Glenn Beck returns to the NRA as group strengthens ties with gun manufacturers

Updated
By Frank Smyth
File Photo: Former Fox News host Glenn Beck speaks during the National Rifle Association's 139th annual meeting in Charlotte, North Carolina in this May 15,...
File Photo: Former Fox News host Glenn Beck speaks during the National Rifle Association's 139th annual meeting in Charlotte, North Carolina in this May 15,...
: Reuters /Chris Keane

Any remaining doubt about where the gun lobby may be headed after the Newtown Sandy Hook Elementary School shooting seems over now. NRA leaders have endorsed America’s most profitable gunmaking CEO, whose best-selling product is the same AR-15 rifle used by Adam Lanza inside the Sandy Hook school, to join the NRA’s governing board.

At the same time, NRA leaders are reaching beyond even Republicans to embrace Glenn Beck, who is now a self-described anti-GOP-establishment conservative.

This year, George Kollitides II, the chief executive officer of Freedom Group, America’s largest and most profitable consortium of gun manufacturing companies, has been selected as a candidate for the NRA board.

“He was put on by the Nominating Committee,” said Richard Pearson, one of the members of the NRA’s 2013 Nominating Committee who is not an NRA director, in a brief telephone interview with msnbc from his office at the Illinois State Rifle Association. “We looked at the qualifications, and he was there.”

Kollitides has run for the NRA board himself in years past and lost, with some gun rights activists complaining that he is too close to the financial industry. But this year he may have a better chance. NRA activists may be more likely to vote him into the board now that military-style, AR-15 semi-automatic rifles of the sort made by his consortium are at the heart of a proposed federal assault weapons ban.

A Bushmaster AR-15 rifle made by one of the firms owned by Freedom Group was used in this winter’s grade school shooting in Newtown, Connecticut. But only in recent years did Freedom Group begin to acquire different arms firms, including the 197-year-old Remington Arms, and the 30-year-old Bushmaster Firearms International, which manufacture AR-15 rifles.

By 2011, The New York Times described the Madison, North Carolina-based Freedom Group as “the most powerful and mysterious force in the American commercial gun industry today.” Its success has been driven by sales of “modern sporting rifles,” like AR-15s, at a faster pace “than the general firearms industry,” according to the firm’s latest available report. Freedom Group’s profits have risen from nearly $80 million five years go to an average of almost $250 million a year since 2009.

The gun lobby is embracing Freedom Group and Glenn Beck at the same time. These days few other figures seem to move NRA audiences like the former Fox News commentator, and every year NRA conventions are looking less like mainstream conservative events. This year it may be telling that the gun lobby, which has long prided itself on being able to draw many top conservative speakers, slated just Beck to give the keynote address. It will be the second year in a row that Beck has delivered the keynote.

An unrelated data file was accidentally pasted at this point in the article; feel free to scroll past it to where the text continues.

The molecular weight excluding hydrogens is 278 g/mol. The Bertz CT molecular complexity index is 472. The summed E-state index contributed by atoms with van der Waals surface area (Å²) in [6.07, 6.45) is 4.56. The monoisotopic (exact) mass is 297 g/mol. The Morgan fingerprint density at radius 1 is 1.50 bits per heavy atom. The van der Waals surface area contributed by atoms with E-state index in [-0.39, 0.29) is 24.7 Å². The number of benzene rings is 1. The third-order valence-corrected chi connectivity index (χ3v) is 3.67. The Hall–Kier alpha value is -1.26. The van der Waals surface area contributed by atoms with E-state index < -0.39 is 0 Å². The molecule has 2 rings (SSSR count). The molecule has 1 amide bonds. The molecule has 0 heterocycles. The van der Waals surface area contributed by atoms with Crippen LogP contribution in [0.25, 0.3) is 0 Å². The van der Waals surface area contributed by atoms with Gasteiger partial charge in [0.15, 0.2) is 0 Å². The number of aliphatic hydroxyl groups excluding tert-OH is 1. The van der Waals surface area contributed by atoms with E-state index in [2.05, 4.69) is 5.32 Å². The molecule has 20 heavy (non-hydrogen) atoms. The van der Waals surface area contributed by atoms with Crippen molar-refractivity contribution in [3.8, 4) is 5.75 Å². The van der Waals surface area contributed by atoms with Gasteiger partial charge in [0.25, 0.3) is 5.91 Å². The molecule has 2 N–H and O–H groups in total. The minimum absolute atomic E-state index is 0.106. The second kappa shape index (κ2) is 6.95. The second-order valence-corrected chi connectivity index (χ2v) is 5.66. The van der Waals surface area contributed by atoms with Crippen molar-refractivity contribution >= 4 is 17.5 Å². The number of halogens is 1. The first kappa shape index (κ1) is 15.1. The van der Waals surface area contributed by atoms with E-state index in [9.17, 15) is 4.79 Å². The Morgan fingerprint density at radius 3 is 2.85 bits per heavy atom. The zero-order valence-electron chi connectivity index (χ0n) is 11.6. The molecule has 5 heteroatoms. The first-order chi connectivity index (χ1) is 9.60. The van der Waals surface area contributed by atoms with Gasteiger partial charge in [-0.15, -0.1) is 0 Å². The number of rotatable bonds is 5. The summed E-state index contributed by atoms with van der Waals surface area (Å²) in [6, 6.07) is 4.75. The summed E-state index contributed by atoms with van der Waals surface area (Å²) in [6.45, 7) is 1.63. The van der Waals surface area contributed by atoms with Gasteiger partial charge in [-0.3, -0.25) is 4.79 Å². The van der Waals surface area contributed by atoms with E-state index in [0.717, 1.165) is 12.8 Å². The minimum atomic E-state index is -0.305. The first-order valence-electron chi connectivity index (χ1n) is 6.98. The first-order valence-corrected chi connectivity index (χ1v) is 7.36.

Past keynote speakers have included Vice President Dick Cheney, House Majority Leader Tom DeLay (months before he resigned over campaign money laundering charges for which he was later convicted; he is now free pending an appeal), ret. U.S. Army General Tommy Franks, who commanded U.S. troops in both Afghanistan and Iraq, and John Bolton, the Bush administration’s former ambassador to the United Nations, who, for a time, also joined the NRA board.

Former Alaska Gov. Sarah Palin gave the keynote speech in 2010 in Charlotte, where she first coined the phrase: “The only thing that stops a bad guy with a gun is a good guy with a gun.” LaPierre later used the phrase in comments following the Newtown tragedy.

In 2012, presidential candidate Mitt Romney addressed the NRA meeting in St. Louis. But it was Beck who gave the NRA keynote speech the same year. He gave his first keynote address at the NRA convention in Louisville in 2008, the same year he also paid $1,000 to become an NRA Life Member. At the time, Beck was a talk radio host who also hosted his own program on CNN’s Headline News channel.

Beck became a household name over the next several years hosting his own prime time Fox News show, before his conspiracy theories—including what some observers like the Anti-Defamation League derided as anti-Semitic remarks—helped lead the network to finally let him go. More recently, Beck has returned to being a talk radio host, now critical of not only liberals but also most mainstream Republicans.

“The Republicans have betrayed their own values for so long,” Beck said last month in an interview with Bill O’Reilly on Fox News. “They have worked against the Tea Party and the people who understand the constitution and who want to live by the constitution.” Beck also now runs TheBlaze.com website along with a mainly Internet-based TV station, covering many issues including gun rights.

“He’s a conservative force of nature and our good friend,” LaPierre told the NRA banquet audience last April when he introduced Beck in St. Louis.

This May, Beck will speak in Houston at the NRA banquet with two corporate sponsors: MidwayUSA, a Columbia, Missouri-based ammunition and gun accessories firm that has long been one of the NRA’s biggest donors; and Remington Arms, owned by Freedom Group.

At the same convention, NRA attendees will learn which candidates, including Freedom Group CEO Kollitides on this year’s NRA ballot, have been elected to the NRA board.

Explore:

Glenn Beck returns to the NRA as group strengthens ties with gun manufacturers

Updated